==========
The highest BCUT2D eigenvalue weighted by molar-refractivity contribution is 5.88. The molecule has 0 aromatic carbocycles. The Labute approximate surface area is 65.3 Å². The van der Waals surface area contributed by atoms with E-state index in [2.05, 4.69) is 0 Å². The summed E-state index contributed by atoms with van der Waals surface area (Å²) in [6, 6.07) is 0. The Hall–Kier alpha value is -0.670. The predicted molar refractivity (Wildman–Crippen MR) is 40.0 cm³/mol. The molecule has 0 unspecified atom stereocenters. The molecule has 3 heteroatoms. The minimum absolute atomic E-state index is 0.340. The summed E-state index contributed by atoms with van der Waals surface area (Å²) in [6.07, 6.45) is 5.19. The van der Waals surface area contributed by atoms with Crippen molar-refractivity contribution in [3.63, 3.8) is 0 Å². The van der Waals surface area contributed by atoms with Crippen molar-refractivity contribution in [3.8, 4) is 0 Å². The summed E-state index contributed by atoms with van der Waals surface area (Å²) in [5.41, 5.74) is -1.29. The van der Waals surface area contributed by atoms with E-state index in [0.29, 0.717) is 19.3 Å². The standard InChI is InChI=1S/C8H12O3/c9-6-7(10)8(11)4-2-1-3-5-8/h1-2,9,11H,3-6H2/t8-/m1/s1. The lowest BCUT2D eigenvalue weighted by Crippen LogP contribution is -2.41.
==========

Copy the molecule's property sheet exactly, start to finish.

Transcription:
The highest BCUT2D eigenvalue weighted by molar-refractivity contribution is 5.88. The molecule has 0 aromatic carbocycles. The Labute approximate surface area is 65.3 Å². The van der Waals surface area contributed by atoms with E-state index in [2.05, 4.69) is 0 Å². The summed E-state index contributed by atoms with van der Waals surface area (Å²) in [6, 6.07) is 0. The Hall–Kier alpha value is -0.670. The predicted molar refractivity (Wildman–Crippen MR) is 40.0 cm³/mol. The molecule has 0 unspecified atom stereocenters. The molecule has 3 heteroatoms. The minimum absolute atomic E-state index is 0.340. The summed E-state index contributed by atoms with van der Waals surface area (Å²) in [6.07, 6.45) is 5.19. The van der Waals surface area contributed by atoms with Crippen molar-refractivity contribution in [3.63, 3.8) is 0 Å². The van der Waals surface area contributed by atoms with Crippen molar-refractivity contribution in [3.8, 4) is 0 Å². The summed E-state index contributed by atoms with van der Waals surface area (Å²) in [5.41, 5.74) is -1.29. The van der Waals surface area contributed by atoms with E-state index in [0.29, 0.717) is 19.3 Å². The standard InChI is InChI=1S/C8H12O3/c9-6-7(10)8(11)4-2-1-3-5-8/h1-2,9,11H,3-6H2/t8-/m1/s1. The lowest BCUT2D eigenvalue weighted by Crippen LogP contribution is -2.41.